Research surrounding family businesses is saturated with talk of trouble. Academics and practitioners often miss what works well and how a business can build on its strengths and create a vision for the future. Usually the focus is on the succession process rather than the question of whether a family business can be sustained across generations and by what means. There needs to be a change of perspective that addresses how families can refine their businesses without perpetual navel gazing.
Growing up, I found the stories of my heritage intriguing. My great-grandfather had built a wine business from money he made as an importer of fancy goods.
Following the entrepreneurial mantra, he and his wife endured times of risk and uncertainty while bringing up a family that would be integral to the success of their business. Corbans wines grew to be the largest winery in New Zealand, with each generation pushing the boundaries with innovative thinking and an entrepreneurial spirit.
As with many of the wine industry’s older families, at Corbans knowledge was passed on with a respect for the next generation’s education and experience. At the time, the younger generations of the pioneering families were among the first to get formal qualifications in viticulture and oenology, and consequently huge advances were made in the commercialisation of wine. The Corban family remained competitive in the fruitful climate but the time came when external finance outweighed that of the family, and the decision was made to make what they could of their 75-year investment by handing the reigns over to a transnational. The brand remains as a legacy but the essence that was the family is now lost. It is a common story.
Most definitions of family businesses refer to the ownership and management—and sometimes the governance—structure. What is often neglected is the business’ continuity—a focus on sustaining a family business across generations. Intergenerational family businesses refer to businesses that have more than one generation in the business. Writing in the journal Entrepreneurship Theory and Practice, researchers Jess Chua, James Chrisman and Pramodita Sharma defined a family business as:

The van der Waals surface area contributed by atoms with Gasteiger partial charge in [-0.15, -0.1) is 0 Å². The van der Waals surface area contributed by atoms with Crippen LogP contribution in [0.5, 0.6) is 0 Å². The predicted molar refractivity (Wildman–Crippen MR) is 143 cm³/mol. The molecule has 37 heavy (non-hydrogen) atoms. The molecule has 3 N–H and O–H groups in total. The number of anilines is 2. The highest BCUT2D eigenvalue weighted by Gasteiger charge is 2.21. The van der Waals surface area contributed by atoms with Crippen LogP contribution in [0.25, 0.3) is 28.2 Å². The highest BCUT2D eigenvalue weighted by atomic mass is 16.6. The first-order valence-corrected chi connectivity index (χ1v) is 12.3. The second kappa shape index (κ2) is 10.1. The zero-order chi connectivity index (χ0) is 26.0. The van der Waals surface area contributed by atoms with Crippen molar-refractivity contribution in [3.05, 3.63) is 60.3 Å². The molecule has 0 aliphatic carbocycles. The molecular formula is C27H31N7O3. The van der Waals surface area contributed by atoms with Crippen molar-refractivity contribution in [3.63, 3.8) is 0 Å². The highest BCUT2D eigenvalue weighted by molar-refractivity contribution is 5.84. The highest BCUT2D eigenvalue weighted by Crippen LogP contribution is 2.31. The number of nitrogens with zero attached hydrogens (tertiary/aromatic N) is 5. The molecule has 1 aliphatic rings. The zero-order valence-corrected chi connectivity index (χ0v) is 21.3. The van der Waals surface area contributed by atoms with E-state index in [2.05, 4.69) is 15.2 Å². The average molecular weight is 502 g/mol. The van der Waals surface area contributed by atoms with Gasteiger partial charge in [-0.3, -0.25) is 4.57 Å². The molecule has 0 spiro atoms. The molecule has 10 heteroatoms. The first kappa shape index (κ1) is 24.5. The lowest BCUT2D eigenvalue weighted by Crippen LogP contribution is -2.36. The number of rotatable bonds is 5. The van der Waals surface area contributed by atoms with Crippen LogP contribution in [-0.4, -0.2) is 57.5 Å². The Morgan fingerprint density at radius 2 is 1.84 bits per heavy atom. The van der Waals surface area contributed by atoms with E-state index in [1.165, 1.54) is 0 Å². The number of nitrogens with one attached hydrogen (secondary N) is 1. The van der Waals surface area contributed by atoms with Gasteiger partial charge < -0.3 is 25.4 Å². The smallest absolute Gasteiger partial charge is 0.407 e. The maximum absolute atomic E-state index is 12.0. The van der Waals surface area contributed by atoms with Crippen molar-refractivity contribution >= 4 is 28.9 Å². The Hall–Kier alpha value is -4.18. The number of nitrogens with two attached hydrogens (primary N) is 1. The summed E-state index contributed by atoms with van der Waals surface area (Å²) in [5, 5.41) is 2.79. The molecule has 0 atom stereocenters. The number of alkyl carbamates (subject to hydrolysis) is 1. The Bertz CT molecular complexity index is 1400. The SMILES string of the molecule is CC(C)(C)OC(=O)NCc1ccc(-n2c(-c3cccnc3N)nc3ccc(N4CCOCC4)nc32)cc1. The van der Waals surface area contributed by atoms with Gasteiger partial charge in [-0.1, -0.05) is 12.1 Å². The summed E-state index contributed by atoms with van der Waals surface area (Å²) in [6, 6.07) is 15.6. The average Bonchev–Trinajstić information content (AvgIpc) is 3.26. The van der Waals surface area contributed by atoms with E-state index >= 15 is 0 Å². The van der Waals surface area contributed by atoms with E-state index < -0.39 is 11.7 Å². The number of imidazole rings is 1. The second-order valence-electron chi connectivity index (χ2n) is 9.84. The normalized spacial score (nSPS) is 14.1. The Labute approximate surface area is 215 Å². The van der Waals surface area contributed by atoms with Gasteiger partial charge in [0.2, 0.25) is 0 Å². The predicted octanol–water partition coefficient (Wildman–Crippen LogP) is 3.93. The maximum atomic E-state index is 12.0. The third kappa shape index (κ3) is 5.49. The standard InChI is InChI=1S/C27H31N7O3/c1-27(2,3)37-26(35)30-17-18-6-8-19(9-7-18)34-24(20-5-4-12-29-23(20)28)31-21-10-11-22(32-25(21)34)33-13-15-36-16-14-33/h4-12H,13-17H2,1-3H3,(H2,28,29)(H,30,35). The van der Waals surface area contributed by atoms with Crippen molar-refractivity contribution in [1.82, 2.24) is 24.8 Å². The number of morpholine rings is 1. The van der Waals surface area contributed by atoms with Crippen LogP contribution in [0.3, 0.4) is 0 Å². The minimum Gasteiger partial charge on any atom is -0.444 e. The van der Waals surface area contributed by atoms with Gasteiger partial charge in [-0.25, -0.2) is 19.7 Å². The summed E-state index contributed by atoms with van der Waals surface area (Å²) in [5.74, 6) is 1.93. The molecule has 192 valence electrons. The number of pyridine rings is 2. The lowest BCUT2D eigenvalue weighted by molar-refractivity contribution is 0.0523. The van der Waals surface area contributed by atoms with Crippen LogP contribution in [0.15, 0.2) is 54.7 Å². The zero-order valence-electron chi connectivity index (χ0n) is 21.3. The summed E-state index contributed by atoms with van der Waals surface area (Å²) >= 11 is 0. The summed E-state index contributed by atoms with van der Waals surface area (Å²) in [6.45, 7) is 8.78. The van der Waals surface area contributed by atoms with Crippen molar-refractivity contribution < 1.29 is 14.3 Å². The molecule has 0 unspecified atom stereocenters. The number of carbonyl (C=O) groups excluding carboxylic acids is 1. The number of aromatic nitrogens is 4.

A recent article by Pramodita Sharma, James Chrisman and Kelin Gersick—all preeminent scholars and practitioners in the family business field—reviewed common topics featured in the journal Family Business Review. Since the 1980s, the bellwether topic has been succession, but numerous others have been explored, including challenges and conflicts within a family business, the dynamics of relationships, business performance, governance, professionalisation, and internationalisation. More recently there has been strong interest in entrepreneurship and, to a lesser extent, innovation. Bringing family business, succession, and entrepreneurship together, my recent research has focused on how an entrepreneurial family business can be sustained across generations. This article will concentrate on some of the findings.
There is awareness that entrepreneurship is an essential element of any business, although many businesses—including family businesses—don’t see themselves as entrepreneurial. This becomes obvious when speaking with family-business owners, who often relate their endeavours to “business as usual” or to “projects” that they are working on. This difference in lexicon demonstrates the gap between academic “observers” and practitioner “doers”.
Academics describe entrepreneurs as those who gain new entry to a market, or perhaps create a new market, while practitioners consider themselves to be engaged in a broader continuum of projects that may lead to something. Interestingly, what practitioners describe aligns well with the foundational definition of entrepreneurship, which is “undertaking a project”. Without distorting this definition too much, I would go further, and describe an entrepreneur as someone who undertakes innovative projects—ones that involve taking a product or service to market, and/or establishing new markets. Undertaking innovative projects inherently means taking on a degree of risk and uncertainty.
More recently, research has shifted from a study of entrepreneurial behaviour and the role of an entrepreneur to how a business is oriented entrepreneurially. Instead of focusing on what entrepreneurs do or think through concepts such as risk and uncertainty, scholars now recognise what it is to be entrepreneurial, and how individuals and organisations can orientate toward being entrepreneurial. This line of thought originated in the following way. In 1983, Canadian academic Danny Miller presented firms as having one of three configurations—the simple firm, the organic firm, and the planning firm. His suggestion was that entrepreneurship in simple firms was founded on the characteristics of the leader. An example of this is a business where a leader tends to strategise intuitively rather than engaging in analytical thinking. Planning firms were more deliberate with their integrated marketing strategies, meaning they would engage in more elaborate planning and control systems. Organic firms, on the other hand, sit between these configurations and “strive to be adaptive to their environments, emphasising expertise-based power and open communications”.